Large collection of brain cancer data now easily, freely accessible to global researchers

A valuable cache of brain cancer biomedical data has been made freely available to researchers worldwide, say researchers at Georgetown Lombardi Comprehensive Cancer Center. The dataset, REMBRANDT (REpository for Molecular BRAin Neoplasia DaTa) hosted and supported by Georgetown, is one of only two such large collections in the country.

Information about the brain cancer data collection, which contains information on 671 adult patients collected from 14 contributing institutions, is detailed in Scientific Data, an open-access journal (Nature). Already, thousands of researchers in the U.S. and internationally log on to the data site on a daily basis, and word about the resource is expected to increase its use, says Subha Madhavan, PhD, chief data scientist at Georgetown University Medical Center and director of the Innovation Center for Biomedical Informatics (ICBI) at Georgetown Lombardi.

The Georgetown data resource is unique in several ways. One is that it contains genomic information, collected from volunteer patients who allowed their tumors to be sampled, as well as diagnostic (including brain scans), treatment and outcomes data. Most collections contain either one or the other.

Additionally, the data collection interface is extraordinarily easy to use, Madhavan says.

“It sits on Amazon Web Services, and has a simple web interface access to data and analysis tools. All a researcher needs is a computer and an internet connection to log onto this interface to select, filter, analyze and visualize the brain tumor datasets.

“We want this data to be widely used by the broadest audience — the entire biomedical research community — so that imagination and discovery is maximized,” says first author on the paper Yuriy Gusev, PhD, associate professor and a faculty member of the ICBI. “Our common goal is to tease apart the clues hidden within this biomedical and clinical information in order to find ways that advance diagnostic and clinical outcomes for these patients.”

“We are just beginning to understand the science of how these cancers evolve and how best to treat them, and datasets like this will likely be very helpful,” Madhavan says.

The REMBRANDT dataset was originally created at the National Cancer Institute and funded by Glioma Molecular Diagnostic Initiative led by co-authors Howard Fine, MD, from New York Presbyterian Hospital, and Jean-Claude Zenklusen, PhD, from the National Cancer Institute. They collected the data from 2004-2006.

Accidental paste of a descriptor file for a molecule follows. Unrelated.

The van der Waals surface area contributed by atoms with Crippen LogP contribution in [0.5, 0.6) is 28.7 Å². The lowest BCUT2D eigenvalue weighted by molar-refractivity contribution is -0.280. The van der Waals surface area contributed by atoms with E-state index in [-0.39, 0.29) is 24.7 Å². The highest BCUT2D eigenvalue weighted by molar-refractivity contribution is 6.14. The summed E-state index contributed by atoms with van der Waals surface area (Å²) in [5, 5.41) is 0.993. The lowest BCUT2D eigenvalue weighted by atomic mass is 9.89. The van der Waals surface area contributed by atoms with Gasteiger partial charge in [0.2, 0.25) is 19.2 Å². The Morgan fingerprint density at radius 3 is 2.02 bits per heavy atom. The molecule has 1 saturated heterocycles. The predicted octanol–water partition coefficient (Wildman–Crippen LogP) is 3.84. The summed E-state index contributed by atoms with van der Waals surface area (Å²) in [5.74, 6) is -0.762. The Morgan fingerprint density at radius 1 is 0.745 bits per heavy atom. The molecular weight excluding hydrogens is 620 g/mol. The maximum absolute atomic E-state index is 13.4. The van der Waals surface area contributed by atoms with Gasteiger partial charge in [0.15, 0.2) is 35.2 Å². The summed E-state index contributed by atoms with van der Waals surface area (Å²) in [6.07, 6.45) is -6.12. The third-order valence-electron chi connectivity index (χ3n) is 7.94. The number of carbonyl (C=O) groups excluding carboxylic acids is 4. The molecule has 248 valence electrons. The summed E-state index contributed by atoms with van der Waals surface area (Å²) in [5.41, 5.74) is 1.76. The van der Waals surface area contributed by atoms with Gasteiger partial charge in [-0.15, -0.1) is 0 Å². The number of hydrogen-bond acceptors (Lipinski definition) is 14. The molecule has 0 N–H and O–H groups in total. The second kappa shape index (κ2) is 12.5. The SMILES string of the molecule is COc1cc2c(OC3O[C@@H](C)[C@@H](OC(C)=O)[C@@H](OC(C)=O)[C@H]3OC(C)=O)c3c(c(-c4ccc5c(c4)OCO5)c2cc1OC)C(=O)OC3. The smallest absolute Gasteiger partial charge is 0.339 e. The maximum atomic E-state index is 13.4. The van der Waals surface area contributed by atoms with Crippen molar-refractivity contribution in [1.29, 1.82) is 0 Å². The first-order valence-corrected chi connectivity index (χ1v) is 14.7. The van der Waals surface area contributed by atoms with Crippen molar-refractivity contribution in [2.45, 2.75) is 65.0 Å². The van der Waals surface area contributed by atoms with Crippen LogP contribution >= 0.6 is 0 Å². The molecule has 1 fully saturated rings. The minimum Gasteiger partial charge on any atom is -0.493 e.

The NCI transferred the data to Georgetown in 2015, and it is now physically located on the Georgetown Database of Cancer (G-DOC), a cancer data integration and sharing platform for hosting alongside other cancer studies. G-DOC investigators, led by Madhavan, developed novel analytical tools to process the information anew.

The genomic data includes the specific genes within individual tumors that are either over-expressed or under-expressed as well as the number of times that gene is repeated within a chromosome.

“We inherit two copies of a gene — one from Mom and one from Dad — but in cancer cells, DNA segments containing important tumor suppressor or onco- genes can be entirely deleted or amplified. It isn’t unusual to see a chromosome within a tumor that has 11 copies of a gene, each of which may be producing a toxic protein that helps the cancer grow uncontrollably,” she says.

The data collection also includes information on RNA, which is produced by genes (DNA) and can be measured to assess genes that are dysregulated.

Researchers can search their gene of interest, check their expression and amplification status and link that to clinical outcomes, Madhavan says. They can save their findings to their workspace on the G-DOC site and share with their collaborators. Given the approximately 20,000 protein coding genes in the human genome, and the variety of brain cancer tumor types, “it will take a big village — really a vast metro area — of investigators to understand the bases of these tumors and to effectively develop treatments that target them.”

REMBRANDT includes genomic data from 261 samples of glioblastoma, 170 of astrocytoma, 86 tissues of oligodendroglioma, and a number that are mixed or of an unknown subclass. Outcomes data include more than 13,000 data points.

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